Considering legal highs

A shop displays a sign indicating it does not sell synthetic cannabis products. Photo by Peter...
A shop displays a sign indicating it does not sell synthetic cannabis products. Photo by Peter McIntosh.
Tougher restrictions on shops selling legal highs could be coming to Otago, but not until after local body elections in October.

Associate Health Minister Todd McClay has written to councils across New Zealand, calling on them to use new powers granted under the Psychoactive Substances Act 2013.

The Act allows councils to create local rules to further control the sale of legal highs, including restricting the location and number of specialist stores selling psychoactive substances.

That could mean stores could be prohibited from operating in designated areas, such as near kindergartens, schools, in residential areas or next to other similar legal high shops.

In Otago, councils were already considering the new powers but were yet to decide what - if any - new restrictions would follow.

Dunedin City Council services and development general manager Sue Bidrose said councillors would be asked to decide if, or how, to make use of the new powers, but not until after local body elections.

Council staff were already ''coming to grips'' with the Act's new powers, and would present a report with options to councillors after October 12, Dr Bidrose said.

The public would also need to be consulted before any new policy or tougher restrictions were introduced, but councillors were already being lobbied by those calling for a crackdown, she said.

''We will be looking at it and we will be talking to some of our [other] councils around what they're doing, and then we will be looking to have a discussion with our new council.''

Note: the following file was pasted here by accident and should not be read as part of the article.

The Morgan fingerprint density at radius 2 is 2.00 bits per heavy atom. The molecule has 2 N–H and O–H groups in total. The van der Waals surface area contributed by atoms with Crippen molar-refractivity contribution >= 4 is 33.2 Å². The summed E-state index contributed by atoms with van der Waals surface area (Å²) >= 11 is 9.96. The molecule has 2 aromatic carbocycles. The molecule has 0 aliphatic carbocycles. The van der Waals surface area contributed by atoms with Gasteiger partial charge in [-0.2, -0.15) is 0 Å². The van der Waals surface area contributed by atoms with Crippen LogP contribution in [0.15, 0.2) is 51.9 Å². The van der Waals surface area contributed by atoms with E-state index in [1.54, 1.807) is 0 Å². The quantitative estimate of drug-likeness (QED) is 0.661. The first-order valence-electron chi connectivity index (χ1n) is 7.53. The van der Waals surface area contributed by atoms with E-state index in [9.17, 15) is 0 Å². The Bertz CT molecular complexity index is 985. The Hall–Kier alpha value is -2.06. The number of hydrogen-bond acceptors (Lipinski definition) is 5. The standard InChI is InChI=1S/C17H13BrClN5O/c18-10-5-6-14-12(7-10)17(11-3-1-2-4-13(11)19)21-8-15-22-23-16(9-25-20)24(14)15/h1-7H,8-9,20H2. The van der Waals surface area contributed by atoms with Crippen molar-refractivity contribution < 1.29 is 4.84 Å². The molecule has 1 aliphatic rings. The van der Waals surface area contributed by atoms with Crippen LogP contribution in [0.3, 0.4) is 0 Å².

The Waitaki, Central Otago and Queenstown Lakes district councils expected to take the same approach, staff contacted yesterday confirmed.

Clutha District Council staff said they were not planning policy work relating to the legal high legislation. QLDC staff were studying where legal highs were being sold, but the Act's provisions were ''yet to be tested with elected members'', a spokeswoman said.

''It is reasonable to assume that they will have a view on behalf of our community and may well wish council to pursue a policy.''

Mr McClay said it was important communities had a say ''on the availability of synthetic drugs in their communities''.

''We have deliberately allowed communities the power to decide what areas in their towns and cities these products should not be available from, and it is important that councils are fully aware of the powers we have given them in this respect.''

He expected the new rules - together with additional pending legislation - would result in ''significantly fewer'' retailers and products being available.

Add a Comment